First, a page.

Friction Deposition-Based Additive Manufacturing Techniques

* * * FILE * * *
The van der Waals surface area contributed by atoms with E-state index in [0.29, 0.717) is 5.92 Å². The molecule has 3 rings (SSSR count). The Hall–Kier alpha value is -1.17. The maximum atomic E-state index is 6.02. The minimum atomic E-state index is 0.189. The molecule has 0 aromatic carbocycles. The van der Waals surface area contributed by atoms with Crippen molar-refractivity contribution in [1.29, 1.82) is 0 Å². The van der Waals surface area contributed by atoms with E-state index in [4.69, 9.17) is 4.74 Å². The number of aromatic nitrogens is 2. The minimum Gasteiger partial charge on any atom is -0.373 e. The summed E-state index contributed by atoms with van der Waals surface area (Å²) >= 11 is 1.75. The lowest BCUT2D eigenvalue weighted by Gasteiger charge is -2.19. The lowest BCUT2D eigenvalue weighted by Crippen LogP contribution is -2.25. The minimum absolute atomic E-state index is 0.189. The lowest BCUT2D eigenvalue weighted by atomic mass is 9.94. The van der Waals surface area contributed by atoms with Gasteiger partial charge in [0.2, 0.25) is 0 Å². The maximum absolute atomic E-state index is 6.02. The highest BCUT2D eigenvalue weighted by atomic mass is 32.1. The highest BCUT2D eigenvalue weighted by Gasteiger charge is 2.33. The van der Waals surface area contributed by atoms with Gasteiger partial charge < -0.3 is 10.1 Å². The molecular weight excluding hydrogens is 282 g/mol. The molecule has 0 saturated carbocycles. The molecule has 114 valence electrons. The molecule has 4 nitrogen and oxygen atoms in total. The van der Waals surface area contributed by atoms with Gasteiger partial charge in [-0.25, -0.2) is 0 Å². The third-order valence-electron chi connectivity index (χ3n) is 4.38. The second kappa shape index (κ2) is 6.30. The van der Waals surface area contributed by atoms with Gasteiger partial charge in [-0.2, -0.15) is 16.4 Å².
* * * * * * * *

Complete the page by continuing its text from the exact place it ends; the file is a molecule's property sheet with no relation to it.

The majority of commercially prevalent additive manufacturing techniques are fusion-based processes. Owing to the accompanying liquid solid phase transformation in these techniques, they suffer from metallurgical discontinuities and solidification-related defects. To overcome the limitations of fusion-based AM processes, solid-state friction-based additive techniques offer better alternatives to additively manufacture metallic materials. There are seven main processes under this class of FATs, which is discussed in Chapter 3. Two processes based on friction deposition, that is, friction deposition and friction surfacing–based AM processes, are covered in detail in this chapter. Both these processes are similar in principle, as, in both techniques, deposition of material takes place from a consumable rod. In friction deposition, the addition of layers takes place at once, while in the latter case, the addition takes place from a rotating consumable rod when the substrate traverses in the defined direction. These techniques can produce 3D parts with better mechanical properties as compared to conventional AM processes and their respective base materials. In this chapter, the principles of AM via these techniques and their characteristics are discussed through an examination of different experimental studies.